- Believed to be the 1963 Earls Court Motor Show car
- Factory demonstration model and recorded history from new
- Fully restored by Aston Martin Works
The Aston Martin DB5 is easily one of the most recognizable cars in the world. Seeing one calls to mind the image of Sean Connery casually leaning against the Silver Birch example that propelled Aston Martin to the height of international acclaim. The DB5’s association with the gentleman spy ensured the model’s instant success—indeed, over 1,000 were produced during the two-year model run. Equipped with a soft top that was perhaps more Dr. No than Goldfinger, the convertible version of the DB5 was released shortly before the movie reached audiences. Described as “extremely elegant and completely practical,” the new convertible lacked none of the successful features of the saloon—excepting those superspy gadgets.
Just 123 convertibles would be built before production ceased, of which 85 were right-hand-drive, though this was not due to lack of interest. Priced at £4,490, the convertible cost well above the average house price of the time, assuring that only a privileged few were able to afford one. The epitome of British elegance and class, celebrities snapped them up—Peter Sellers, Beryl Reid, and even HRH Princess Margaret could be spotted in a DB5 convertible. The passing decades have only added to the allure of the DB5. With continued cameos in the most recent James Bond blockbusters, the DB5 has become more than just an accessory and is now afforded as much attention as the stars of the films themselves. Far from being the car driven by aging British gentlemen, the DB5 convertible has been the mainstay of young thirty-something stars and easily drops jaws wherever it is seen.
The DB5 convertible offered here is a particularly special example. Just the fifth convertible chassis ever numbered, DB5C/1255/R was allocated the role of selling the new model as an Aston Martin Works demonstrator. Specified in its current color combination of Caribbean Pearl over Dark Blue Connolly leather, the car was fitted with an overdrive four-speed gearbox, chrome road wheels, and a Motorola radio and power aerial. The car was registered CMV 1A. It is also believed to be the very same convertible that was displayed at the 1963 Earls Court Motor Show—the very one models Barbara Roscoe and Honor Blackman are pictured fawning over. Undoubtedly the car was presented to numerous potential buyers and journalists during the first year of its life, and we know that in 1964 the car appeared again at Silverstone for demonstration purposes.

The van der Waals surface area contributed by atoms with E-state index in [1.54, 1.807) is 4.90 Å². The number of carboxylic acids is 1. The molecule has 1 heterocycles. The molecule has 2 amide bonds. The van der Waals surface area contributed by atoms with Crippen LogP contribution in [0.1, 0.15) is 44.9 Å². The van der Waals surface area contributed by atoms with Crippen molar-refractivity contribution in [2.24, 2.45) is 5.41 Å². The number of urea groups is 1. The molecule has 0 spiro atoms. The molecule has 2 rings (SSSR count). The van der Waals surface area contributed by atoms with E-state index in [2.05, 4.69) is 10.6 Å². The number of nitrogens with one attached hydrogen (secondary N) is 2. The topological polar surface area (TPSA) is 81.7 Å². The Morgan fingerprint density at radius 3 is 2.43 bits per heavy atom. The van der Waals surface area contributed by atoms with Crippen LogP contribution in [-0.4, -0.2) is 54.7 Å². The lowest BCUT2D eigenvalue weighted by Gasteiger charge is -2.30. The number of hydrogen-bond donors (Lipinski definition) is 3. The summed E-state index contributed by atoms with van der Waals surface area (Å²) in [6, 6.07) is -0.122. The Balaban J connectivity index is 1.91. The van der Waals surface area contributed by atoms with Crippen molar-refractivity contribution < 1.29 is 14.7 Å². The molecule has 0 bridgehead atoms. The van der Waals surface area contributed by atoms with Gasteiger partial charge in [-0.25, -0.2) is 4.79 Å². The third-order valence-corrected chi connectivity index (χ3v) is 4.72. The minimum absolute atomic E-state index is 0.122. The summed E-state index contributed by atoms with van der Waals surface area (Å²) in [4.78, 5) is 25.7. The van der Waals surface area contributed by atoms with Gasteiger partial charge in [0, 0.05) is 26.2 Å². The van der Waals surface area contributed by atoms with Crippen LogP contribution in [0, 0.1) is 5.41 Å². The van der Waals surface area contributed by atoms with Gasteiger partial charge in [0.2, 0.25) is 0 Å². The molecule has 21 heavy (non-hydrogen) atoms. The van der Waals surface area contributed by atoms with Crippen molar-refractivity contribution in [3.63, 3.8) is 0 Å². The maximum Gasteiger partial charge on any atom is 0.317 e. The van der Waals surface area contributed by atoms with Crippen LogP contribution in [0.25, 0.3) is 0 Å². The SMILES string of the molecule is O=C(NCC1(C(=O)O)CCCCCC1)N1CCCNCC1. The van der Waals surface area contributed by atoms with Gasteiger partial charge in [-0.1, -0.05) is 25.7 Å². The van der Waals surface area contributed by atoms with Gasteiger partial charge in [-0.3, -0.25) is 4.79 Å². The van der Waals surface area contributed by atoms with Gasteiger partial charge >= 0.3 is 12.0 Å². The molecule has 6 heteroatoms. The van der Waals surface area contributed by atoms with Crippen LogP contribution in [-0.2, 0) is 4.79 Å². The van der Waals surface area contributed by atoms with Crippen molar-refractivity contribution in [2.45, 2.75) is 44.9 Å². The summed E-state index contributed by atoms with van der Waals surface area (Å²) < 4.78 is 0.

After being used by Works, the convertible was fully reconditioned and sold to its first private owner, Mr. G.B.R. Gray, Esq., of East Lothian. In November 1965, having covered a mere 21,400 miles, the car returned to the factory for a replacement engine. In the early 1970s the car changed hands several times with apparently only light use from each owner. In June 1983 the car was purchased by Mr. Greaves, and a new chapter would begin in the car’s life.
Mr. Greaves would go on to own the convertible for close to 25 years, and it is believed that he researched and collated the extensive history of the car, which is available on file. It is a testament to his care that the car came to be sold to its current owner in generally good condition in 2007, having covered a mere 19,246 miles in the 24 years of his ownership.
During its current ownership, chassis 1255/R was sent to Aston Martin Works at Newport Pagnell for a full body-off restoration to their exacting standards. Every element of the car was restored, and the car returned to its original factory specification of October 1963. This restoration is recorded in a photographic file that accompanies the car. In 2019 the car was awarded Best of Show at the Techno Classica in Essen in recognition of the high quality of the work carried out.
This stunning DB5 convertible is ready to be fawned over once again, just as it had been 56 years ago.